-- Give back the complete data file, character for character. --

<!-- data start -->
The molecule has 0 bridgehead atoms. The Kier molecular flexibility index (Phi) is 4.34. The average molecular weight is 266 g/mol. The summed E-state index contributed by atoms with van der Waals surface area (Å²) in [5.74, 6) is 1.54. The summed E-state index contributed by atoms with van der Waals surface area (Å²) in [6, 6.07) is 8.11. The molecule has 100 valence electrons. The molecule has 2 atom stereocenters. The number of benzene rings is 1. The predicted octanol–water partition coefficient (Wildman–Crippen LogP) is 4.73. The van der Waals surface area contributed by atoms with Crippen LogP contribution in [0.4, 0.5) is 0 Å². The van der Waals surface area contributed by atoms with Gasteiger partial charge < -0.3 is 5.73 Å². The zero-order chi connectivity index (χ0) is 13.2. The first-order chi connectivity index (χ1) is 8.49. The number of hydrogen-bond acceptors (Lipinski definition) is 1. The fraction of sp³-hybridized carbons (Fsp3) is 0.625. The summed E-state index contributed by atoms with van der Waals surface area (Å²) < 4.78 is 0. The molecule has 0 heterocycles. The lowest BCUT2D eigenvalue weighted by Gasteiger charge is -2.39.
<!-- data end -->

The molecule has 0 bridgehead atoms. The Kier molecular flexibility index (Phi) is 4.34. The average molecular weight is 266 g/mol. The summed E-state index contributed by atoms with van der Waals surface area (Å²) in [5.74, 6) is 1.54. The summed E-state index contributed by atoms with van der Waals surface area (Å²) in [6, 6.07) is 8.11. The molecule has 100 valence electrons. The molecule has 2 atom stereocenters. The number of benzene rings is 1. The predicted octanol–water partition coefficient (Wildman–Crippen LogP) is 4.73. The van der Waals surface area contributed by atoms with Crippen LogP contribution in [0.4, 0.5) is 0 Å². The van der Waals surface area contributed by atoms with Gasteiger partial charge < -0.3 is 5.73 Å². The zero-order chi connectivity index (χ0) is 13.2. The first-order chi connectivity index (χ1) is 8.49. The number of hydrogen-bond acceptors (Lipinski definition) is 1. The fraction of sp³-hybridized carbons (Fsp3) is 0.625. The summed E-state index contributed by atoms with van der Waals surface area (Å²) < 4.78 is 0. The molecule has 0 heterocycles. The lowest BCUT2D eigenvalue weighted by Gasteiger charge is -2.39.